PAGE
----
break-in

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break-in

(brāk′ĭn′)
n.
1. A forcible entry, as into a building or room, for an illegal purpose, especially theft.
2. An initial period of employment or operation during which the performance of a person or thing may be evaluated and adjusted.

break′-in`



n.
1. an illegal forcible entry into a home, office, etc.
2. a period of using or running something new, as an automobile, until normal operating conditions have been reached.
[1855–60]
ThesaurusAntonymsRelated WordsSynonymsLegend:
Noun1.break-in - trespassing for an unlawful purposebreak-in - trespassing for an unlawful purpose; illegal entrance into premises with criminal intent
burglary - entering a building unlawfully with intent to commit a felony or to steal valuable property
home invasion - burglary of a dwelling while the residents are at home

break-in

noun burglary, robbery, breaking and entering The break-in had occurred just before midnight.

break-in

noun
The act of entering a building or room with the intent to commit theft:
Translations

break-in

[ˈbreɪkˌɪn] Nrobo m (con allanamiento de morada)

break-in

nEinbruch m; we’ve had a break-inbei uns ist eingebrochen worden

break-in

[ˈbreɪkˌɪn] nirruzione f

break

(breik) past tense broke (brouk) : past participle brəken (ˈbroukən) verb
1. to divide into two or more parts (by force).
2. (usually with off/away) to separate (a part) from the whole (by force).
3. to make or become unusable.
4. to go against, or not act according to (the law etc). He broke his appointment at the last minute.
5. to do better than (a sporting etc record).
6. to interrupt. She broke her journey in London.
7. to put an end to. He broke the silence.
8. to make or become known. They gently broke the news of his death to his wife.
9. (of a boy's voice) to fall in pitch.
10. to soften the effect of (a fall, the force of the wind etc).
11. to begin. The storm broke before they reached shelter.
noun
1. a pause. a break in the conversation.
2. a change. a break in the weather.
3. an opening.
4. a chance or piece of (good or bad) luck. This is your big break.
ˈbreakable adjective
(negative unbreakable) likely to break. breakable toys.
noun
(usually in plural) something likely to break.
ˈbreakage (-kidʒ) noun
the act of breaking, or its result(s).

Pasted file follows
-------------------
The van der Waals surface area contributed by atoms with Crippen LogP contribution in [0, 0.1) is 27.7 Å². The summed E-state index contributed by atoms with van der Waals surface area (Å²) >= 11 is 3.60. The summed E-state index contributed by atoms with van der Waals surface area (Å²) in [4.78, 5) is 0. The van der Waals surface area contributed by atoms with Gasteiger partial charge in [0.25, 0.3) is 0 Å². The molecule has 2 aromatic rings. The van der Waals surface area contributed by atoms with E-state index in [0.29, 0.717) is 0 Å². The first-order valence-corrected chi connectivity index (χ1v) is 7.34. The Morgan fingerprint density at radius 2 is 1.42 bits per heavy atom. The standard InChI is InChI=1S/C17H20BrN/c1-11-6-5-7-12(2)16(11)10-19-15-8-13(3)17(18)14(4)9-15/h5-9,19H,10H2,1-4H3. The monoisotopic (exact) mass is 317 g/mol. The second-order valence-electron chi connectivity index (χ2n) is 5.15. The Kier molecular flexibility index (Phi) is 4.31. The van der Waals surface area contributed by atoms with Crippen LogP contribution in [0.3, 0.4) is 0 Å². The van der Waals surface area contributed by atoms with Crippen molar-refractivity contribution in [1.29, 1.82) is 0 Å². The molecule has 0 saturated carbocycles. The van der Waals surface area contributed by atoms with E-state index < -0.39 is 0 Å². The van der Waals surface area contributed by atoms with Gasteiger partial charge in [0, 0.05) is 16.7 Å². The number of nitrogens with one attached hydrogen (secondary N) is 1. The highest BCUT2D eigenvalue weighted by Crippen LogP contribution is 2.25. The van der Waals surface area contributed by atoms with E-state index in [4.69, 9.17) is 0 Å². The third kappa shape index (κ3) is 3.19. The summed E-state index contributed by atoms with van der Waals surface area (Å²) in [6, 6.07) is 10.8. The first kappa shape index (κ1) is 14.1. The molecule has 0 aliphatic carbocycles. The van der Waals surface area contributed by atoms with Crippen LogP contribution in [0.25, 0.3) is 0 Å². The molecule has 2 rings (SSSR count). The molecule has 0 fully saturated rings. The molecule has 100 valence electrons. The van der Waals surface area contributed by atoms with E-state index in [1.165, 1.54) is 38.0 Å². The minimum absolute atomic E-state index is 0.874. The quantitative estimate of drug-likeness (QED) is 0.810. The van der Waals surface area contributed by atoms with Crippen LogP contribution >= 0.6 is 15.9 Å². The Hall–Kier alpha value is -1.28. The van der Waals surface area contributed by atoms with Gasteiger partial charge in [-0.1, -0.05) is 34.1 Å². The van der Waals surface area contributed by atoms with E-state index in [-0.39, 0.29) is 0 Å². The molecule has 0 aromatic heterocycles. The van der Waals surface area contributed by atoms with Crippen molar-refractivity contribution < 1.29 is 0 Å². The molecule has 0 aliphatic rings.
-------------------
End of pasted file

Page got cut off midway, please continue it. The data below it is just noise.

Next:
ˈbreaker noun
a (large) wave which breaks on rocks or the beach.
ˈbreakdown noun
1. (often nervous breakdown) a mental collapse.
2. a mechanical failure causing a stop. The car has had another breakdown. See also break down.
break-inbreak in(to)ˈbreakneck adjective
(usually of speed) dangerous. He drove at breakneck speed.
breakoutbreak outˈbreakthrough noun
a sudden solution of a problem leading to further advances, especially in science.
ˈbreakwater noun
a barrier to break the force of the waves.
break away
to escape from control. The dog broke away from its owner.
break down
1. to use force on (a door etc) to cause it to open.
2. to stop working properly. My car has broken down.
3. to fail. The talks have broken down.
4. to be overcome with emotion. She broke down and wept.
break in(to)
1. to enter (a house etc) by force or unexpectedly (noun ˈbreak-in. The Smiths have had two break-ins recently).
2. to interrupt (someone's conversation etc).
break loose
to escape from control. The dog has broken loose.
break off
to stop. She broke off in the middle of a sentence.
break out
1. to appear or happen suddenly. War has broken out.
2. to escape (from prison, restrictions etc). A prisoner has broken out (noun ˈbreakout).
break out in
to (suddenly) become covered in a rash, in sweat etc. I'm allergic to strawberries. They make me break out in a rash.
break the ice
to overcome the first shyness etc. Let's break the ice by inviting our new neighbours for a meal.
break up
1. to divide, separate or break into pieces. He broke up the old furniture and burnt it; John and Mary broke up (= separated from each other) last week.
2. to finish or end. The meeting broke up at 4.40.
make a break for it
to make an (attempt to) escape. When the guard is not looking, make a break for it.

break-in

اقْتِحام vloupání indbrud Einbruch διάρρηξη robo con allanamiento de morada murto cambriolage provala irruzione 押し入ること 침입 inbraak innbrudd włamanie arrombamento вторгаться inbrott การบุกรุกเข้าไป hırsızlık sự đột nhập 闯入
References in periodicals archive ?
Director John Dixon, who shared the CCTV footage online, said: "The break-ins have had an immediate and massive impact on our clients.
Over the weekend there were 12 break-ins across Middlesbrough - the majority were at unlocked or insecure homes.
RAIDERS are climbing scaffolding to launch a wave of break-ins and trash families' homes.
VILLAGERS using a popular village sports complex have been left exasperated by a series of break-ins.
INNER-CITY residents were today urged to get back to basics over their home security after a "significant" spate of break-ins.
Piute has been hit tremendously hard with vandalism and break-ins over the last six months.
Detectives said Smith had been active for 24 years and break-ins at Southampton plummeted when the eight were arrested.
Students at the University of Birmingham reported only 13 break-ins at their flats and bedsits in the Boumbrook and Selly Oak area over the Christmas and New Year holidays.
Gordon Liddy and others, seeks damages for the book's conclusion that John Dean ordered the Watergate break-ins and engineered the subsequent coverup which led to the downfall of President Richard Nixon.
Sharjah Police on Monday arrested a 27-year-old Emirati for his involvement in a number of car break-ins and theft of valuable items.
THE police in Paphos is discussing solutions to clamp down on the rising number of thefts and break-ins in Peyia.